Yesterday, after a training session in preparation for tomorrow's match against Japan, Geoghegan delivered a whistle-stop guide to the toughest tackles in the game. "Rory Underwood is so stocky, he's got a low centre of gravity, so you've got to go low on him. Lagisquet was difficult because he was so quick and he had this ability to swerve beautifully on the outside. He wasn't a big guy, just a beautiful runner.
"Normally if you're facing a straight-running wing, they tend to be a bit easier to stop than people like Underwood and Lagisquet, who can change direction. Lomu doesn't really change direction, but, well... he's quite big, similar to Va'aiga Tuigamala, except that he's tall as well as colossal. And he uses his hands like Tuigamala too, even if you get him down low he'll try to push you away. So all you can do is wrap yourself round his ankles."
That is what Geoghegan did. Midway through the second half, Lomu set off from the All Blacks' 22 and crashed through five Irish tackles, but Geoghegan stuck to him like glue. "I was lucky," he said. "You've got to take him from the side. If he's running straight at you, you don't have much chance."
For a player of such flair in attack, it takes a game like Saturday's to demonstrate quality in defence. It is, though, an area on which Geoghegan has worked extremely hard. "A lot of it is judgement, just trying to make the right decision at the right time," he said. "But you've got to remember that, playing for Ireland, you get a fair amount of practice."
Few people, however, are unaware of Geoghegan's prowess with the ball in hand. He has himself clocked a 100 metres time of 10.5 seconds and can change direction as well as Lagisquet ever could. Jim Staples, Ireland's injured full-back, recalls the day back in 1988 when Geoghegan arrived for his first training session with London Irish. "He got the ball and started zig-zagging his way up the field. I tried to follow him, but didn't have a clue where he was going. I still don't."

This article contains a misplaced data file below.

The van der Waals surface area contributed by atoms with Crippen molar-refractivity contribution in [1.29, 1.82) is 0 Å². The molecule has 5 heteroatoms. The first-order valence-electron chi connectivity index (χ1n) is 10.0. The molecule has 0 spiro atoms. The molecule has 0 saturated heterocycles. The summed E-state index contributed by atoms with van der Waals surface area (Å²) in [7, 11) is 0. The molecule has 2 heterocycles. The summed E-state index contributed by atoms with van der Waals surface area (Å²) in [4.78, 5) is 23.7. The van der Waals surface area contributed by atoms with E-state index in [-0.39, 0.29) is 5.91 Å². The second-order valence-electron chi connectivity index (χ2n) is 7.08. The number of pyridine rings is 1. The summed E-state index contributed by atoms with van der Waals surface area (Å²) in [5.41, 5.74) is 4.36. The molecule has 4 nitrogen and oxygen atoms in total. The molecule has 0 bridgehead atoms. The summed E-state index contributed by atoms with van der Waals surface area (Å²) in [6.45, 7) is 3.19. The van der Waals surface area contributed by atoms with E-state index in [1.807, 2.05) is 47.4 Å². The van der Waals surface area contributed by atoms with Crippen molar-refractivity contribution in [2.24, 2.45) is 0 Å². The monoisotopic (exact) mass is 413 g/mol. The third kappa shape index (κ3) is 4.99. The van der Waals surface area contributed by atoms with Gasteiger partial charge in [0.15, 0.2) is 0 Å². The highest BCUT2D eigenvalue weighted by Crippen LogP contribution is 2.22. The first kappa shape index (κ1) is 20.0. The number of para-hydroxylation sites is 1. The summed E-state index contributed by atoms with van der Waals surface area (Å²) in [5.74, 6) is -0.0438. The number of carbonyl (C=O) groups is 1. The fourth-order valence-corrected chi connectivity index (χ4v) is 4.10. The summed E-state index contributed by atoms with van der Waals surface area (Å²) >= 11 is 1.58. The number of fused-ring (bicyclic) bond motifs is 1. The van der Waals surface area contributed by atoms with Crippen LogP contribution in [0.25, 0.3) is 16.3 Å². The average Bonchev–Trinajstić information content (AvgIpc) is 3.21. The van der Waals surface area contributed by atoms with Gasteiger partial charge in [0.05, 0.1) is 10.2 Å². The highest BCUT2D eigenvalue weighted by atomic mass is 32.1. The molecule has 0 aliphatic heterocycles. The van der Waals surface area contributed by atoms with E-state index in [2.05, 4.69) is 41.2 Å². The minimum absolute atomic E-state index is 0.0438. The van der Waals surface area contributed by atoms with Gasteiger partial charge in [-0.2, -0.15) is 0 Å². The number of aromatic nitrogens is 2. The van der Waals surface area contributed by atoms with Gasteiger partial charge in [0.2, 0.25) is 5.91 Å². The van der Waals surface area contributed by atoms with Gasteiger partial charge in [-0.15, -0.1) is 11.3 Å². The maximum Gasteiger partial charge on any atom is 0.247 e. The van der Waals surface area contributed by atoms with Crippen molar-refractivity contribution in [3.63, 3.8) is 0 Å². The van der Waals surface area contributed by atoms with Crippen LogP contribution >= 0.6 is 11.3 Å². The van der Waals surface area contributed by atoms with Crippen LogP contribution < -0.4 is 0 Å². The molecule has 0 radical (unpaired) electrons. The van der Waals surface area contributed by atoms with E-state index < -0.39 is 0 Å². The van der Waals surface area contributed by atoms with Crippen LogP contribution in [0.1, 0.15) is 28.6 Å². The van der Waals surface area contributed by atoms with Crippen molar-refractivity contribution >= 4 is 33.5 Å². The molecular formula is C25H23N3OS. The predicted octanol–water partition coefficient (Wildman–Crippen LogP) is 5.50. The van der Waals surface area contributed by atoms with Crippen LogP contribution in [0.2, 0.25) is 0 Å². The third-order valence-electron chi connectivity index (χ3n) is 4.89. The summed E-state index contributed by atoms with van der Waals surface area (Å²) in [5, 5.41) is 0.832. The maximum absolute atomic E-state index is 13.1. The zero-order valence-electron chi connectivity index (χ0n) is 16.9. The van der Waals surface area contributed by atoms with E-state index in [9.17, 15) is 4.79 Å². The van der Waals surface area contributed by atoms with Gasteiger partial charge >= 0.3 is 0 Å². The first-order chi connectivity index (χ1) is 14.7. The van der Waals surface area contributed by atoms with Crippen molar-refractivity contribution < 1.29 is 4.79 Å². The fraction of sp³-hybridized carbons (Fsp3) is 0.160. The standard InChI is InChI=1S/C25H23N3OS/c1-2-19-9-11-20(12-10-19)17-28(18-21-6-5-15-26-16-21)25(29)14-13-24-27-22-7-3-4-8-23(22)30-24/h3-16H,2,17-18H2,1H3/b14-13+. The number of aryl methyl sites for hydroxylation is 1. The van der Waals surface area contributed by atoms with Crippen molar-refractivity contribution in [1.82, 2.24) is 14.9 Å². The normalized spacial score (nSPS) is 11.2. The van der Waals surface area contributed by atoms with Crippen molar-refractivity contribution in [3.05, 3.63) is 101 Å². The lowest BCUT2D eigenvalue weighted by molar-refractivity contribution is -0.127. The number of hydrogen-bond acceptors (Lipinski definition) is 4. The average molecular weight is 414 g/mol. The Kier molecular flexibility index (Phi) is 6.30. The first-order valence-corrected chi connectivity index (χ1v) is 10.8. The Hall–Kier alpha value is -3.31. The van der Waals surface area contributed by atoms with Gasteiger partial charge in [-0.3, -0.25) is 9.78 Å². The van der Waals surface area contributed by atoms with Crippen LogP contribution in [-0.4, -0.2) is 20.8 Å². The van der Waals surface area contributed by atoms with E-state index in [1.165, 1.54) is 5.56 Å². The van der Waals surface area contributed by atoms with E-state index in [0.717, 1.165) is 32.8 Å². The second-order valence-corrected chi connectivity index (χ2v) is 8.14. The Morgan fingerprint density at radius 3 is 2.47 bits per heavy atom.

There was no lack of understanding between Staples and Geoghegan off the field. Staples would drive Geoghegan to andfrom training and when Geoghegan moved to Guildford to study law, Staples added an hour to his route to accommodate him. They roomed together for away fixtures, as they did when Staples followed Geoghegan into the Ireland team in 1991.
On the international scene, Geoghegan was an immediate success, scoring three tries in his first Five Nations' Championship. While Staples lost his place in the national side for two years, Geoghegan has been a permanent fixture. "Obviously he's extremely talented, but it is his dedication that has kept him there," Staples said. Such dedication now involves commuting from London to Bath, his new club, twice a week for training. "I thought I took the game seriously until he bloody came along," Staples said. "He is so single-minded he can just shut off his social life completely."
Geoghegan is a law unto himself on the field too. On the day before a fixture, he will often turn up to training wearing trainers and a pair of glasses, a sign that he knows that he is ready, that he is not going to exert himself and that the others should not waste their time by passing to him. No one else is given such freedom. In the game itself, he again assumes a free role, in the same mould as David Campese. Before Saturday's match against the All Blacks, Staples gathered his threequarters round him to explain that the opposition would be kicking a lot and to tell them from what positions they could expect him to kick back again. Geoghegan immediately turned away from the group; they could do what they wanted, he said, he just wished to be left to get on with his own job.
His job, tomorrow, will revert to scoring tries. "It is so much harder these days to find a bit of space," Geoghegan said. "You need three or four good rucks before you can move the ball wide effectively. Ireland's problem is that we struggle to get beyond two phases."
This, though, will not be the case tomorrow. Geoghegan is expecting plenty of ball to run with and the Japanese can, in turn, expect to find him as much of a problem as the Irish found Lomu.Reuse content